In his book “Self Improvement? — I’m Jewish!” psychologist Rabbi Dr. Avraham Twerski argues against the idea that the problem of addictive behavior is secondary or even peripheral to the observant Jew. “One cannot consider oneself to be truly observant if one neglects mussar,” he writes, referring to learning and application of Jewish teachings regarding moral conduct and personal discipline. For Rabbi Dr. Twerski, this includes grappling with “the psychological mechanism of denial [which] can blind a person to even the most obvious self-destructive behavior.”
As a society, we enjoy a standard of living and liberation from menial tasks that goes far beyond the wildest dreams of someone who lived only 200 years ago. Ironically, I think most people would agree that while our external circumstances abound with blessings, our inner experience is far different. Along with the rise of standard of living has come a rise in expectations for ourselves and our families. Be it keeping up with ever-rising tuition rates for our children; balancing the demands of professional, religious, and personal lives; finding time for exercise, sufficient sleep, and leisure; building relationships with spouses and children; and caring for aging parents ... the list is endless and at times can feel crushing.
Over the past several years, discussions about eating disorders have markedly increased in the Jewish community. As the Renfrew Center’s liaison to the Jewish community, I believe this is a good thing. These conversations allow all of us — mental health professionals, community and religious leaders, and families — to bring an awareness of a struggle facing many Jewish girls and women and to reduce the stigma that is a barrier to seeking help.
Most men need to pay more attention to their health. Compared to women, men are more likely to drink alcohol, make unhealthy or risky choices, and put off regular checkups and medical care.
In our first article in this series, we touched on several issues that relate to care toward the end of life. In this installment, we will take a closer look at an important component of end-of-life discussions: hospice, which is widely misunderstood and underused. What follows are some myths about hospice, dispelled:
A recent study published in the journal Science explored some of the reasons why self-described sedentary people can be either lean or obese despite having very similar lifestyles. The study was conducted by observing the habits and practices of 10 lean and obese women and 10 lean and obese men using some very cool physical-activity sensing devices.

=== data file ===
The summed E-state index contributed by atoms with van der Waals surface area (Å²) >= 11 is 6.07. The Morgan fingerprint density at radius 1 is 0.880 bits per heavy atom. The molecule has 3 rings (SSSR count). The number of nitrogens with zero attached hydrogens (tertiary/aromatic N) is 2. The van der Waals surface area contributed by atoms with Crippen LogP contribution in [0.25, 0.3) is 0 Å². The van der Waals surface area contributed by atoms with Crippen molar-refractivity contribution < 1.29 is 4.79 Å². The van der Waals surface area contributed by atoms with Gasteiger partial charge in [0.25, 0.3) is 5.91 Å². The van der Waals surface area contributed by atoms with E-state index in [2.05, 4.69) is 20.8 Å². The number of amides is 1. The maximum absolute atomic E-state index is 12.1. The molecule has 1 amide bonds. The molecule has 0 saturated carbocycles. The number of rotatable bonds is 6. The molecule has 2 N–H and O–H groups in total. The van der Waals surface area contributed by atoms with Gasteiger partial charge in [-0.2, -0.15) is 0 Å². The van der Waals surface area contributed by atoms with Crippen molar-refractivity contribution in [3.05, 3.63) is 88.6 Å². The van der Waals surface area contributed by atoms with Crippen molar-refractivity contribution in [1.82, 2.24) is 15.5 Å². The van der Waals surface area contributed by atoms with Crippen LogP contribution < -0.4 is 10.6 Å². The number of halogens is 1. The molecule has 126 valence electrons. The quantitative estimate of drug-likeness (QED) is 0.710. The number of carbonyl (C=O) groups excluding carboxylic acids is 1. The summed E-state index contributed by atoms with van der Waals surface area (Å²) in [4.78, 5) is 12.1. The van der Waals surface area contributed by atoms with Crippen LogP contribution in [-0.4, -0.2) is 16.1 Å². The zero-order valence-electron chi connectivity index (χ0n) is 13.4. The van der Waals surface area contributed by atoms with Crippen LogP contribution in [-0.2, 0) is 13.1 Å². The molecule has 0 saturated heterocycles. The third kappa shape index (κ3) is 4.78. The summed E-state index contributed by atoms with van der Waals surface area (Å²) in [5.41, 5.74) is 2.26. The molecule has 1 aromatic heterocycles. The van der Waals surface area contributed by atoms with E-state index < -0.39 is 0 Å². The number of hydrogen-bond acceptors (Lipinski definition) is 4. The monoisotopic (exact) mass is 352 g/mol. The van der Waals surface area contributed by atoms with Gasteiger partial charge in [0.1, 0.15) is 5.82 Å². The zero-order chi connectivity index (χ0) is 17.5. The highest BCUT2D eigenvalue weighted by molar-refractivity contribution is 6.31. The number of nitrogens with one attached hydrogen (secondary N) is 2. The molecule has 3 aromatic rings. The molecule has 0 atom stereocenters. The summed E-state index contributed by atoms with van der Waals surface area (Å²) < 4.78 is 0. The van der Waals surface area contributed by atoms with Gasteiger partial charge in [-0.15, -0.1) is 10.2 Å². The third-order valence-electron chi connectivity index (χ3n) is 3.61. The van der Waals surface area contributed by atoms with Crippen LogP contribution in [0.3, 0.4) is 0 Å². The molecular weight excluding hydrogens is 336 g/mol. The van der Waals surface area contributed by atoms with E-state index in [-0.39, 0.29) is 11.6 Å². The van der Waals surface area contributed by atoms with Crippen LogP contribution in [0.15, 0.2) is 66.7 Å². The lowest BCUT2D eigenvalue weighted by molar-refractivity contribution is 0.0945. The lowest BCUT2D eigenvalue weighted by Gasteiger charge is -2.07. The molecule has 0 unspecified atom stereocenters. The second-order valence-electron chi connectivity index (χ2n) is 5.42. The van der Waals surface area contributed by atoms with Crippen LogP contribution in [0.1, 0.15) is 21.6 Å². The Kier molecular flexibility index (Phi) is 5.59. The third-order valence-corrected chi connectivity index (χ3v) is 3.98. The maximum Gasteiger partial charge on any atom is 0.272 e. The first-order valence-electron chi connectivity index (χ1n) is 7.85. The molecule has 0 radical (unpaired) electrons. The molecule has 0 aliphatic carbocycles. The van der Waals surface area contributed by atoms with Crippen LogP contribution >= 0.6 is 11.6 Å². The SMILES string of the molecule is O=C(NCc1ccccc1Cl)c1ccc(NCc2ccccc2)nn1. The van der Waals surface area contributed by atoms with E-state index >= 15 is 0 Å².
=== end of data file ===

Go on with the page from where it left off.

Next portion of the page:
Now that summer is in full swing and kids are out of school, many are maximizing their time at their favorite location — in front of their screens. Many parents are asking: “How much is too much?”
The word “protein” comes from the Greek word proteios, meaning “primary.” The term was coined by scientists in the 19th century to reinforce the significant role that protein plays in our lives. Our bodies demand protein for the maintenance of skin and muscle cells. Protein is composed of amino acids, which contribute to the regulation of metabolism and cell function and repair. Some of the amino acids that we need to complete these functions are produced entirely by our body, and some are supplemented by diet. Recently, scientists began asking how much protein healthy people should consume, and whether the time of day they eat that protein makes a difference.
Israeli medical innovators are thumbing their noses at the Angel of Death and changing the way we live.
According to sources within the start-up “ecosystem,” there are at least 6,000 active start-up companies operating in Israel. Within the realm of digital health, the number of active start-up companies engaged in this field has grown from 65 companies in 2005 to over 400 in 2018. A significant number of these start-ups are being financially supported by prestigious global corporations such as Philips, GE Healthcare, Merck, and IBM.
The “Ma Rabu Ma'asecha: Celebrating the Wonders of Hashem’s Creations” lecture series has been held at the boys campus of the Yeshiva of Greater Washington (YGW) in Silver Spring, Maryland, since November 2016. Each lecture begins with a scientist speaking on their area of expertise, coupled with a local rabbi or teacher giving Torah insights into the topic.
If you have a coworker who has been diagnosed with cancer, you may wonder, “What can I do to help?” Before leaping right in, the experts at Cancer and Careers, a non-profit dedicated to supporting people juggling cancer and work, say that it’s important to figure out how to provide the most effective forms of support.
- Therapeutic Horse Riding in the Desert
- Creating Inclusive Fitness Environments
- Watch How You Walk
- I’m Proud to Be a JScreen Advocate (and You Should Be, Too)
- Can Exercise Prevent Breast Cancer?
- A Gradual Path to Losing 10 Pounds
- Dysautonomia: Diagnosing an Invisible Illness
- Working Your Hardest for 60 Seconds
- Facts and Myths About Germs at School
- Simcha University: The Gift of Learning, the Power of Play